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Sex during pregnancy

Sex during pregnancy is usually ok if both partners are healthy, in particular the pregnant partner. Sex during pregnancy does not always mean intercourse; it includes giving each other a massage, bathing together, and having together moments alone where you get to hug, kiss, hold hands or simply talk. Frequency of sex is not an issue in healthy pregnancies. Pregnancy is an important time for couples to grow closer. Sometimes there are problems but to prevent sexual miscommunication, it is imperative that you and your partner continue your verbal communication. It is important to share feelings, thoughts, fears and desires. This way you remove confusion and keep the relationship happy and calm during the pregnancy months.

How pregnancy affects you sexually

Generally pregnant women experience one of the two sex drive patterns. In the first, desire lessens in the first trimester, picks up in the second and declines again in the final trimester. The first trimester has its own set of problems such as nausea and fatigue. During the third trimester, weight gain, enlarged abdomen, tender breasts may create discomfort and disinterest in sex. In the second instance, a gradual decrease in desire for sex is observed as pregnancy progresses. Some women experience enhanced sex drive owing to their raging hormones; others feel less attractive and so sex is the last thing on their minds. Whichever the case it is important to open the channels of communication with your partner and bring out your feelings in the open.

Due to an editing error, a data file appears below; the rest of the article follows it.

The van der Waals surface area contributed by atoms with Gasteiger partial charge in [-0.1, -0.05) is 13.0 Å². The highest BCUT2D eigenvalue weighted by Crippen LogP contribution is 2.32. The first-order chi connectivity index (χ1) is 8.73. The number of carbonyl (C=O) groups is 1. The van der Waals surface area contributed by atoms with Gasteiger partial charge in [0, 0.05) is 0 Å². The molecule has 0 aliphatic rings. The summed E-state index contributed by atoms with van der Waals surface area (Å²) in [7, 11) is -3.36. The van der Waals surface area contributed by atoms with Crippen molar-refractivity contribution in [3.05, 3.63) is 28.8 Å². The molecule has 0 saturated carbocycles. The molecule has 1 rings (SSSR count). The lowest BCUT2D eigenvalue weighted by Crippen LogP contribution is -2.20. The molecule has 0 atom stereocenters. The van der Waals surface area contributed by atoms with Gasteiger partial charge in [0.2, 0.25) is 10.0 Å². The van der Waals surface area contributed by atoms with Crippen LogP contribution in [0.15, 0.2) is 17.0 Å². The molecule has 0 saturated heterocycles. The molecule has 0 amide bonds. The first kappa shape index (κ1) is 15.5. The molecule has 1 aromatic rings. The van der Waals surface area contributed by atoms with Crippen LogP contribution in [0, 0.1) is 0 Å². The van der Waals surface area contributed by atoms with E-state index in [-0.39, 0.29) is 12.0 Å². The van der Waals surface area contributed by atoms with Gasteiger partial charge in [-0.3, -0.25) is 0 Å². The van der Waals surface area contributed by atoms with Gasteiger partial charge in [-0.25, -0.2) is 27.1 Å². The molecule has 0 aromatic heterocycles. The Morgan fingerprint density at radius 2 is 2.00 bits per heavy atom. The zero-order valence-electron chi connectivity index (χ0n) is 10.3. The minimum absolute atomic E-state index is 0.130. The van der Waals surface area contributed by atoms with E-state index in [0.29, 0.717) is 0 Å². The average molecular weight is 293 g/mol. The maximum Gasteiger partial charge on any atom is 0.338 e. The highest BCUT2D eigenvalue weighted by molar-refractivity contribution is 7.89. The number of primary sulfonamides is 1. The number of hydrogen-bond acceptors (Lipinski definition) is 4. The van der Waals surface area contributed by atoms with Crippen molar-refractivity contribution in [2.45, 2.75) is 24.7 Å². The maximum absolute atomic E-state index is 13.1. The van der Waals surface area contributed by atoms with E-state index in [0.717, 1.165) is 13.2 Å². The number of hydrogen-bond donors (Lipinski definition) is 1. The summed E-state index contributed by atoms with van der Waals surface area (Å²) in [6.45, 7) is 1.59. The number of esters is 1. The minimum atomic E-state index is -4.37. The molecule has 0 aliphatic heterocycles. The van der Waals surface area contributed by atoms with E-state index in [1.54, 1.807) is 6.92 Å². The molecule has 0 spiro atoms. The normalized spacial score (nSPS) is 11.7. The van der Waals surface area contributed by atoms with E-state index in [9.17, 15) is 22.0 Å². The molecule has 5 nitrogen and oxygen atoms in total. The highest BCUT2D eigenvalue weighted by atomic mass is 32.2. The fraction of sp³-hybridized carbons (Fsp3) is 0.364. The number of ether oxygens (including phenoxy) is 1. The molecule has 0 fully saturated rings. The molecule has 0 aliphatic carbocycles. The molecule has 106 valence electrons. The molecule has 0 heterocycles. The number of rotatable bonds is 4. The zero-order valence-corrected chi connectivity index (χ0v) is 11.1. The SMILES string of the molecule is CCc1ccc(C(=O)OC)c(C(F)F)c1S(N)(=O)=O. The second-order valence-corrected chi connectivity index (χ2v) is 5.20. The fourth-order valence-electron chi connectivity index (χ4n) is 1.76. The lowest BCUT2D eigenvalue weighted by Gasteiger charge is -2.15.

Six most common fears about sex during pregnancy:

Fear # 1 - Miscarriage

This fear tops the list. Most couples are especially afraid of loss during the first trimester when the threat of miscarrying is always the greatest. However according to research the most common cause for miscarriage are genetic factors and infections. In the absence of these 2 conditions, sex during pregnancy isn't likely to cause any problems in a healthy pregnancy. However if they exist, then sex or no sex, you could miscarry anyway. The bottom line: Always ask your doctor if your pregnancy is at risk and seek doctor's advice on sexual issues.

Fear # 2 - Premature Labor

the predominant fear during the second and especially the third trimester is premature labor. Research has shown that preterm labor is less common among pregnant women who had intercourse at least once a week. Also, sex during pregnancy is safe and has a protective effect against early labor in all but a very small group of women (those carrying more than one baby or having placental problems). The bottom line: If your pregnancy is complication-free and not at risk for premature labor then sex through the end is okay for you - particularly if you avoid the male-superior or missionary position after 16 weeks until baby's birth because the weight of uterus restricts circulation. If you experience extreme cramping after intercourse, bring up issue with your doctor before trying again.

Fear # 3 - Hurting the Baby

Third on the list, but it should be the least of your concerns. Experts opine that it is impossible to harm the fetus in the uterus because your baby literally floats in a pool of fluid and your abdominal wall and your entire pelvic structure protects this pool. This cushions your baby against everything except direct blows to your stomach. In addition, your cervical mucus plug guards the uterus opening, preventing sperm and bacteria from coming into contact with the baby. The bottom line: Sex during pregnancy won't endanger baby. Your baby won't even know what the two of you are up to.